In addition, the menus must say that calories are based on a 2000-calorie diet, while other nutritional information should be available to a customer on request.

The move comes amid a push in recent years by U.S. consumers for healthier food options. Fortune’s Beth Kowitt wrote about how big food companies are transitioning to offering less processed and more natural items to buyers.

TIME Food

These Vintage Ice Cream Photos Will Make Your Mouth Water

They all scream for ice cream

Brain freezes, sticky fingers and sugar rushes—oh, the sacrifices an ice cream addict makes for her dessert of choice. Though the treat has origins overseas, it is such a fixture of summertime in America that in 1984, President Ronald Reagan (also a connoisseur of jelly beans) declared July National Ice Cream Month. In his proclamation, Reagan called ice cream “a nutritious and wholesome food” and summoned Americans “to observe these events with appropriate ceremonies and activities.”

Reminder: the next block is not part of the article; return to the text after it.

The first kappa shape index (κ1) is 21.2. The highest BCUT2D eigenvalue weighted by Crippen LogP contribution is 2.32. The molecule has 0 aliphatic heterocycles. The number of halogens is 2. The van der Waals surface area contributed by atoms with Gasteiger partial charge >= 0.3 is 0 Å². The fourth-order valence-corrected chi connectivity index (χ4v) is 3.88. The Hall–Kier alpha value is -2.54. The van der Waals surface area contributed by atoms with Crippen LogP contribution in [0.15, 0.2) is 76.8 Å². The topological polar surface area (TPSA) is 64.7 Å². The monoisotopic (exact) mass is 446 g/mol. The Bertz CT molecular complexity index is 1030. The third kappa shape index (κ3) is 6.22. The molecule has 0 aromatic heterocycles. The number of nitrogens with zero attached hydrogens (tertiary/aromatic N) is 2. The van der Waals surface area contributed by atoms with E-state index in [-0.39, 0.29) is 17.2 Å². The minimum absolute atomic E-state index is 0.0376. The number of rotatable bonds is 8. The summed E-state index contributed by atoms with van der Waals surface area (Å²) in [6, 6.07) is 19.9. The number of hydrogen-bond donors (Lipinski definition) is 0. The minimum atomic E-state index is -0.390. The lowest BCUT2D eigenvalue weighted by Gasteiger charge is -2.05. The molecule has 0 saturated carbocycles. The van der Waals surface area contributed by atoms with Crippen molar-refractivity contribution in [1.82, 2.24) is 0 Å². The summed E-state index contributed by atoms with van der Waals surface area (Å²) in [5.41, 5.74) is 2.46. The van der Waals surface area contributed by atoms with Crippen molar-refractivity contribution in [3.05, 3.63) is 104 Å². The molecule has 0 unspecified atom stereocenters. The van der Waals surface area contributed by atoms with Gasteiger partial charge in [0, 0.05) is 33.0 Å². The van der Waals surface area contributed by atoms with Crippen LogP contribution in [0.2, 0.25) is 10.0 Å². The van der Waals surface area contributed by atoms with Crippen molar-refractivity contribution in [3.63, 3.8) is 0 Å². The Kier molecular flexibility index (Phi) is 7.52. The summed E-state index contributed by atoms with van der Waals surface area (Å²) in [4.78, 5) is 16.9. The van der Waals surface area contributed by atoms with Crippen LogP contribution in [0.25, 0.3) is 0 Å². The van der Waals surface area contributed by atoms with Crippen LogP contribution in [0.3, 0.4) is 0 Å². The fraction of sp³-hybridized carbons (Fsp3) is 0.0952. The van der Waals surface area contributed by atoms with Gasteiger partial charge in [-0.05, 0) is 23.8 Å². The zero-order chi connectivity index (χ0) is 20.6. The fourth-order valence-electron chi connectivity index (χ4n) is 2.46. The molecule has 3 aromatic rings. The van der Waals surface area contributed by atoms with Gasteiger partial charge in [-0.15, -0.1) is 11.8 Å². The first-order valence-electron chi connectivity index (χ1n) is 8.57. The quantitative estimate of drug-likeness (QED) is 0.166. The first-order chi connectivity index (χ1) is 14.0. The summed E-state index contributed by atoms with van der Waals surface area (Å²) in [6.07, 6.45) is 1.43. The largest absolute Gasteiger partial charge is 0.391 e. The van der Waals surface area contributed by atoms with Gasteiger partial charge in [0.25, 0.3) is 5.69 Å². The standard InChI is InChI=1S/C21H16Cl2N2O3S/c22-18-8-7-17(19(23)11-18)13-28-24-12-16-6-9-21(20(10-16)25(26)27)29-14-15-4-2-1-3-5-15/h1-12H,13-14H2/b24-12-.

And so it was decreed: Eating ice cream—at least for one month out of 12—is not only an American pastime, but an American duty.

Liz Ronk, who edited this gallery, is the Photo Editor for LIFE.com. Follow her on Twitter @lizabethronk.

TIME Bizarre

This Guy Just Made a Playable Vinyl Record Out of a Tortilla. And It Sounds Terrible

Don't throw away your iPod just yet

After a joke video of a tortilla spinning on a record player to the Jarabe Tapatio (aka The Mexican Hat Dance) went viral a few months ago, YouTube user Rapture Records decided he could do one better.

So he got himself an uncooked tortilla and a laser cutter and made a playable, albeit shaky, vinyl record.

“I was already familiar with laser cutting records at 78 rpm on acrylic for use in gramophones,” he wrote in a Reddit post. “I decided to see if I could make it work on an actual tortilla.”

Rapture Records says uncooked tortillas work the best, “since they are the flattest” and it takes about half an hour to make a 7” record that lasts around 30 seconds.

As well as the Jarabe Tapatio, he’s made tortilla records that play other tortilla-related songs, including the Macarena, Yakko’s World and Puttin’ on the Ritz by Taco.